Friday, April 29, 2016

"Unless the masses start to demand economic freedom (and they don't have a clue about it now), this is exactly what lies ahead for America."
- Robert Wenzel, Austrian School Economist
(Photo from the cover of the 2011 book, United States of Banana, by Giannina Braschi. )


Anonymous said...

‘Clinton Cash’ Has Been Made Into a Movie
The Breitbart-funded broadside against Hillary Clinton will be screened in Cannes and have its U.S. premiere the week of the Democratic convention.

A year ago, before Donald Trump dubbed her “Crooked Hillary” and Bernie Sanders was assailing her secretive speeches to Wall Street banks, Hillary Clinton looked like a powerful presidential front-runner. Then, in May, HarperCollins published an investigative book about the Clintons by the conservative author Peter Schweizer that caught them off guard and took a prominent place in the political conversation for months. Clinton Cash: The Untold Story of How and Why Foreign Governments and Businesses Helped Make Bill and Hillary Rich became a surprise bestseller.

Today, Clinton has righted the ship and her candidacy looks stronger than ever. But while polls suggest Trump and Sanders will have a hard time stopping her, the team behind Clinton Cash—Schweizer and Stephen K. Bannon, the executive chairman of Breitbart News—haven’t given up. They’ve turned Clinton Cash into a movie, directed by M.A. Taylor, that will premiere next month in Cannes, France, during the Cannes Film Festival. (The movie is not a part of the festival, but will be shown at a screening arranged for distributors).

As the trailer below indicates, the Clinton Cash movie is less Ken Burns than Jerry Bruckheimer, featuring blood-drenched money, radical madrassas, and ominous footage of the Clintons:

Anonymous said...

Mental Dystrophy at the FDA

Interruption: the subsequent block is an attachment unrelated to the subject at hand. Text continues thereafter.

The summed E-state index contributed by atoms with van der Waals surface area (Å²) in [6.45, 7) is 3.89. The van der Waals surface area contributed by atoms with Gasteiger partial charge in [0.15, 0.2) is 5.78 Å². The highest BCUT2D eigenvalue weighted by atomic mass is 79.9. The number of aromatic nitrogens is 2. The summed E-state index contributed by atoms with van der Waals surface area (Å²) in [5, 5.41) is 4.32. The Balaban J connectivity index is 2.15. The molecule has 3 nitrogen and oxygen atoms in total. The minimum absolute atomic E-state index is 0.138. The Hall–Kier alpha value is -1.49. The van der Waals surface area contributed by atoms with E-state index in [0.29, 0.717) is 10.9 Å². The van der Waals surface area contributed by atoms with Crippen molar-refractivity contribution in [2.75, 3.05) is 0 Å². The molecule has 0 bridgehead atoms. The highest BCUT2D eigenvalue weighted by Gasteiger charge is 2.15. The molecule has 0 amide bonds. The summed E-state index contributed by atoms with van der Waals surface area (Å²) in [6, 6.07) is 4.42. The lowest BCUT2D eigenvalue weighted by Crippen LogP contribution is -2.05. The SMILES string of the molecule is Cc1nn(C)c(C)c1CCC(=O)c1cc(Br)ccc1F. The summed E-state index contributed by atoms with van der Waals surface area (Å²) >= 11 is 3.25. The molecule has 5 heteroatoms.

How the bureaucracy denies a new drug for a deadly disease.
April 28, 2016 7:19 p.m. ET

For anyone wondering why Americans disgusted with government would take a flyer on Donald Trump, consider Monday at the Food and Drug Administration: A panel of experts recommended denying young boys with a lethal form of muscular dystrophy access to an experimental drug with four years of promising clinical results.

A 13-member FDA advisory committee voted against approving eteplirsen, a treatment for Duchenne muscular dystrophy by Sarepta Therapeutics, concluding that there wasn’t sufficient evidence the drug was effective. Some 800 physicians, patients and parents beg to differ and showed up at the 11-hour hearing in Maryland. FDA can follow or ignore the committee and is set to decide by May 26.

Duchenne, a fatal genetic mutation typically found in boys, damages muscles and confines young men to wheelchairs before their heart or lungs fail. Most die before age 25. Eteplirsen jumps over deficient genetic code to produce a missing protein known as dystrophin. The drug is not a cure, but it slows the march toward death and on all the evidence so far improves the quality of their days on earth.

With no safety concerns, the worst result of approval is that FDA would set a precedent for smaller trials for innovative drugs for rare diseases. It’s a gross failure of government that this could outweigh the alternative: Funerals for the young men who came to Washington this week to beg for a longer shot at life.